The project I am proposing is a companywide update of all internal computer systems. In a large company this could take a year or more as computers are gradually replaced office by office. The necessity of a company-wide reboot would most likely be caused by a fundamental deficiency in the company’s current network. Likely reasons would include that the current network was built with some inherent flaw such as an incorrect assumption about company functions, that the current network was built piecemeal over time and is less efficient that a purposely designed network, or that the current network relies on legacy hardware that is no longer practical to keep.
The network update would affect every aspect of the company and thus would have to be approved by the top managers of the company. Because of the length of time involved the project would need its own manager separate from the normal head of IT affairs. Planning would probably take a third or more of the project’s total time as plans for the new network are submitted and reviewed by all of the parties involved. Priority would most likely be placed on updating the company’s internal database and network, with individual office’s computers and terminals being updated afterwards. Major changes would have to be timed to cause the minimum interruption in business operations, implying that the project would involve a lot of work outside of normal business hours.
Company Upper Management: Highest level of control. As the stakeholders in charge of determining the overall direction and stability of the company, they would have final say on the spending and functionality changes brought about by a companywide network update.
Head/Director of IT: High level of control. While ultimately answering to the upper management, would be expected to collect the information regarding the costs and benefits of the project and present them to the upper management, and would be considered responsible for the final results of the project.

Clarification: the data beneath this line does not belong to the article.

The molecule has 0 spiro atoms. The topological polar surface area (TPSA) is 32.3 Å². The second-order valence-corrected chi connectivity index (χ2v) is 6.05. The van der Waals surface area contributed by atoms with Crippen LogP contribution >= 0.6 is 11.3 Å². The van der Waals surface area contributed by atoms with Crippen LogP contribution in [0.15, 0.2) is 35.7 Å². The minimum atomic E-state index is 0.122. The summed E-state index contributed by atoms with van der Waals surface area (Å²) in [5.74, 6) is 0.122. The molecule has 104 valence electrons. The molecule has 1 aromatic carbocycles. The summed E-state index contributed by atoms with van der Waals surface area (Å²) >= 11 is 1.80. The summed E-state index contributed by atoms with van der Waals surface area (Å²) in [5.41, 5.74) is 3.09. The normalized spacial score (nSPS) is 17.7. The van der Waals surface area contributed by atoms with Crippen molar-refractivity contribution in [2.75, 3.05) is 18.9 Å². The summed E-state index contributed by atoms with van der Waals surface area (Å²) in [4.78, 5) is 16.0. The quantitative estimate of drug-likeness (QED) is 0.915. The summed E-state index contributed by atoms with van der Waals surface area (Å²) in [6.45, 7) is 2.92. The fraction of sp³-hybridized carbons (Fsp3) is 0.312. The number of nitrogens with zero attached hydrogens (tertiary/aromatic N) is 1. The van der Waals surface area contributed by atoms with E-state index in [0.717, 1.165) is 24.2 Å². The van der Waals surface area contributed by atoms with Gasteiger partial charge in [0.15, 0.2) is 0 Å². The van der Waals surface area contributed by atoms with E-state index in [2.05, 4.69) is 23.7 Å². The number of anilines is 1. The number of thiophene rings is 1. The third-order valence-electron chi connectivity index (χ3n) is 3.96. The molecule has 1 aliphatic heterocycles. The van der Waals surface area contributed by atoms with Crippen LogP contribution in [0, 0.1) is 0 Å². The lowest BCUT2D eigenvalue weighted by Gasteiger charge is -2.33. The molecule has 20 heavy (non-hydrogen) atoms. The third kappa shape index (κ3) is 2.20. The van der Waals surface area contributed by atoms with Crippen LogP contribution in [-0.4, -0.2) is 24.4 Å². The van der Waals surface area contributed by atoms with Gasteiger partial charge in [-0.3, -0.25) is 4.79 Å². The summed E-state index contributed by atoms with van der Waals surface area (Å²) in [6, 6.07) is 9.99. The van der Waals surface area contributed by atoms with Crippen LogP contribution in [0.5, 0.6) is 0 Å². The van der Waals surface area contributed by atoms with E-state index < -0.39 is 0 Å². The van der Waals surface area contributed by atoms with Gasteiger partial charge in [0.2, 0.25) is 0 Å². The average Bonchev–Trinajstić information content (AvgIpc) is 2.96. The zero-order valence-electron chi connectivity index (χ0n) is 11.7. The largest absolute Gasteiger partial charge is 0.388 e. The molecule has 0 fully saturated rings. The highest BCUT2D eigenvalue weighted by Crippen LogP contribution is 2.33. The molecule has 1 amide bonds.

Project Leader/Manager: High level of control. Would make the individual decisions concerning the project and manages the other employees working on the project, allowing the head of IT to focus on the general management of the IT department. Reports to the head of IT and occasionally communicates with the upper management.
Project Workers: Members of the project team who are managed by the project leader and perform most of the hands-on work. They will usually have a low level of control over the project, being able to make suggestions to the management but not having final say on most decisions.
Product Vendors: Most companies will not be making the new computer systems in-house and instead make a contract with one or more vendors for new systems. Vendors have a large financial stake in the project’s completion but will generally have little control beyond what products and services they can offer the project.
Company Employees: Employees not working on the project, who rely upon the company’s computer network to do their jobs. They have the lowest level of control, usually confined to providing input through surveys or random interview. In very small companies’ individual employees are more likely to have greater input into such a project because they are more likely to be in personal contact with the IT department and the company management.
Watt, A. (2014). Project Management. Retrieved from https://opentextbc.ca/projectmanagement/chapter/chapter-5-project-stakeholders-project-management/